The order also urged that construction works “comply with the principle of preserving traditional traits, suit natural conditions and features and show respect to local customs and culture to preserve regional identity and ensure that each municipality has its own architectural language.”
Prior to this, speaking to Tuoi Tre, Nguyen Dinh Toan, deputy construction minister, who had signed the former order, explained that the rampant construction of French-and European-styled mansions isn’t a good thing as they aren’t congruous with and thus blemish the localities’ modern-day architectural panorama.
“In my extensive research on French architecture for my Ph.D thesis, the ancient architectural styles we’ve been copying was mostly popular in other countries in the 1873-1910 period, after which they switched to A-deco, or contemporary architecture,” Toan noted.
In Vietnam under French colonization, good control and management was exerted on the French-styled edifices, which are architecturally proportionate, aesthetically congruous and pleasing to the eye as a result, he elaborated.
After the ban on constructing such buildings in 1926, which locals in Hanoi and Ho Chi Minh City strictly abided by, recent years have seen their prevalent ‘comeback’.
“These buildings don’t go well with the localities’ overall architecture while conflicting with today’s contemporary architectural trend. The ban in the former official letter is indeed a warning against this,” Toan concluded.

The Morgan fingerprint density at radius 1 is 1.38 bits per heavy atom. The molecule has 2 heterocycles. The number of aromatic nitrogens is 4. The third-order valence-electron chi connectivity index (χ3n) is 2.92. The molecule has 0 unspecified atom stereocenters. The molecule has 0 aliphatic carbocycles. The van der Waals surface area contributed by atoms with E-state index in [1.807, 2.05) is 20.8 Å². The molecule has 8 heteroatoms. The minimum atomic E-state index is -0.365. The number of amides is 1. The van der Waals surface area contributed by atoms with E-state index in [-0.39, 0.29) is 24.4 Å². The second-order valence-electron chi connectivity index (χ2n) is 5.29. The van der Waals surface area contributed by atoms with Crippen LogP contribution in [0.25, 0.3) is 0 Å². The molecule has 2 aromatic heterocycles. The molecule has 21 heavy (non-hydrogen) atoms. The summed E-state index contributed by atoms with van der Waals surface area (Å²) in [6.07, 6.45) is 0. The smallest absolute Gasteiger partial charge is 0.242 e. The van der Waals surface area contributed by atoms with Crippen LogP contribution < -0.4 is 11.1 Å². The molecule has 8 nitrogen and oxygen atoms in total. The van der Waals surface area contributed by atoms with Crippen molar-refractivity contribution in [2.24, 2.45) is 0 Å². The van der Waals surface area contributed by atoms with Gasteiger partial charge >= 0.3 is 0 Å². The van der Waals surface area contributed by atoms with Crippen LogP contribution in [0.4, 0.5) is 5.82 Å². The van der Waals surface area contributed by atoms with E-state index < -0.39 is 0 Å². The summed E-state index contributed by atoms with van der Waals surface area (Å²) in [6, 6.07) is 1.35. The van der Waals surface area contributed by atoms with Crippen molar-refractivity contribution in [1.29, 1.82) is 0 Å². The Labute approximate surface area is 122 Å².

Undermining the ministry’s reputation
Though the ban has good reasons, in its June 13 official letter, the ministry reversed it, which has created quite a stir among local architects, lawyers and residents.
“The ban overturning has chipped away at the ministry’s reputation,” remarked lawyer Truong Xuan Tam, vice head of the Ba Ria-Vung Tau Lawyers Confederation.
Tam also pointed out that the former official letter isn’t legally valid for such monumental architectural management issues.
“The ministry should have issued a circular instead. The legally invalid documentation and lack of proper consultation and evaluation resulted in such an error,” he noted.
Tam also stressed that legal documents on architecture and construction don’t have any article that bans the designing and construction in French or European styles.
According to architect Nguyen Van Tat, deputy chair of the Vietnam Architect Association, several years ago, the association also convened a workshop in which local architects strongly warned against the rampant trend of constructing costly state-owned French-architectural buildings.
“However, the issue of an official ban on such buildings is quite unacceptable, as it conflicts with the boundless artistic creativity,” Tat added.
“The ban is reasonable only with new buildings which distort and unsuitably copy the French architectural styles, not with all such buildings, as many areas, such as Da Lat and the quarter of foreign backpackers in Hanoi, need to preserve the Western urban cultural values,” said architect Ngo Viet Nam Son.
Meanwhile, architect Nguyen Huu Thai, argued that “construction works must respect traditional and regional traits”, as ordered in the former official letter, is quite ambiguous, with architects across the world remaining divided and baffled regarding this.
Son also urged that concerned agencies should provide specific examples of constructional works which are both modern and respectful of traditional and regional features, as well as guidance on urban management to facilitate such construction.